Understanding Loan Approval Amounts

At the start of a home search, one of the most pressing questions on the minds of borrowers is how much can I be approved for? While it is a simple and straightforward question, the answer can be very convoluted, leading to a universal, it depends. Understanding what the lender is looking for will help you gather the right documents to help the lender approve you for the highest possible loan amount.
Factors Lender’s Consider
How much do you make? This can be a clear answer if you make a salary, work at a hospital or have another form of guaranteed income. Income that is reported through a w-2 and/or listed on a contract is generally accepted as proof of income. If you have a partnership or are working under self-employed status verifying and proving income can be more complicated.
When your income is guaranteed it is always counted by the lender. When your income is variable in the form of bonuses, performance incentives, or other factors that are paid out irregularly, the lender may or may not count the income. This can be a significant part of your pay structure, depending on how your practice is set up. If you are starting a practice or just out of residency, negotiating a guaranteed income will go a long way to simplifying the loan approval process.
It is also important to note that lenders use your gross pay to calculate income, before anything including taxes are taken out. This can be an important distinction because if you are investing in your retirement aggressively you may have a lower take home pay, and therefore may be more comfortable taking out a lower loan than the bank will approve you for.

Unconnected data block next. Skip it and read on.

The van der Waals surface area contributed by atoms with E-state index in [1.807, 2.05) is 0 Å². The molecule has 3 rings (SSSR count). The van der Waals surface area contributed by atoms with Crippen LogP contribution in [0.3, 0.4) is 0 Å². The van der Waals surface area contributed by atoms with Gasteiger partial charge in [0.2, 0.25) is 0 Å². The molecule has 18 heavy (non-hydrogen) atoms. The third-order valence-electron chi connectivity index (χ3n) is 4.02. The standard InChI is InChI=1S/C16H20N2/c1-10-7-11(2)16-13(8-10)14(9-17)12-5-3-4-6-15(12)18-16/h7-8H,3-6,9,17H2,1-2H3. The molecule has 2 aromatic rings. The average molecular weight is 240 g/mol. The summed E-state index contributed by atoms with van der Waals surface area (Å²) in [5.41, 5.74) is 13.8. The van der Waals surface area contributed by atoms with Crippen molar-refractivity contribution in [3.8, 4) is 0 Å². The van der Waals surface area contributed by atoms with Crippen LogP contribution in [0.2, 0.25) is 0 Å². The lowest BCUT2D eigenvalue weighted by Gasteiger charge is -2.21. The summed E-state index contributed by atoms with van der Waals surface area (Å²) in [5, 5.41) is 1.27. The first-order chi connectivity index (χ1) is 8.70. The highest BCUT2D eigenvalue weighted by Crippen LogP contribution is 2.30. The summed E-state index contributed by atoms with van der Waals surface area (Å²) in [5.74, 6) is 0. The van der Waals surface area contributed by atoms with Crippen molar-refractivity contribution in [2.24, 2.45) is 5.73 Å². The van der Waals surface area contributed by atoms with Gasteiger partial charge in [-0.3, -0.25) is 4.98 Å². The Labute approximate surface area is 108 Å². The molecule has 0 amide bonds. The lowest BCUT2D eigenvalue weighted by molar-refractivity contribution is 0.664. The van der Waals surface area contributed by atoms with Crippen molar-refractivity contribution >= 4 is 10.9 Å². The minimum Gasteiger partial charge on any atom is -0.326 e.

How much do you owe? The next big question is looking at your debt. For physicians the student loan piece can be the largest portion of accumulated debt. What is counted is all debt that is reported to the credit bureaus. This generally includes any vehicle loans, student loans, credit card debt and so forth. The lender will count the minimum payment on the debt towards the total debt payment.
Many borrowers find that if you sign up for the income based payment on your student loan debt the loan payment will be at the lowest possible amount. You can make additional payments each month depending on your ability, but having the lower minimum payment will help increase your loan approval amount.
What is the debt to income ratio? After determining your debt and income the lender will then calculate your debt to income ratio and that will determine the approved loan amount. This ratio is set at around 43%, as the highest amount a bank will lend against. The specific ratio will be determined by the loan program you choose and your credit score, down payment, assets and the strength of the overall application. Strong applications may see exceptions for a higher debt to income ratio. Lenders will add in the new mortgage payment with current debt to determine the maximum debt to income they are comfortable lending against.
Physician’s loans offer generous terms in the form of low down payment, waiving of mortgage insurance payments and other incentives to help you get approved for a larger loan amount. A review of the debt listed on your credit report and a review of your income and how it is structured can also go a long way to increasing the approval amount.

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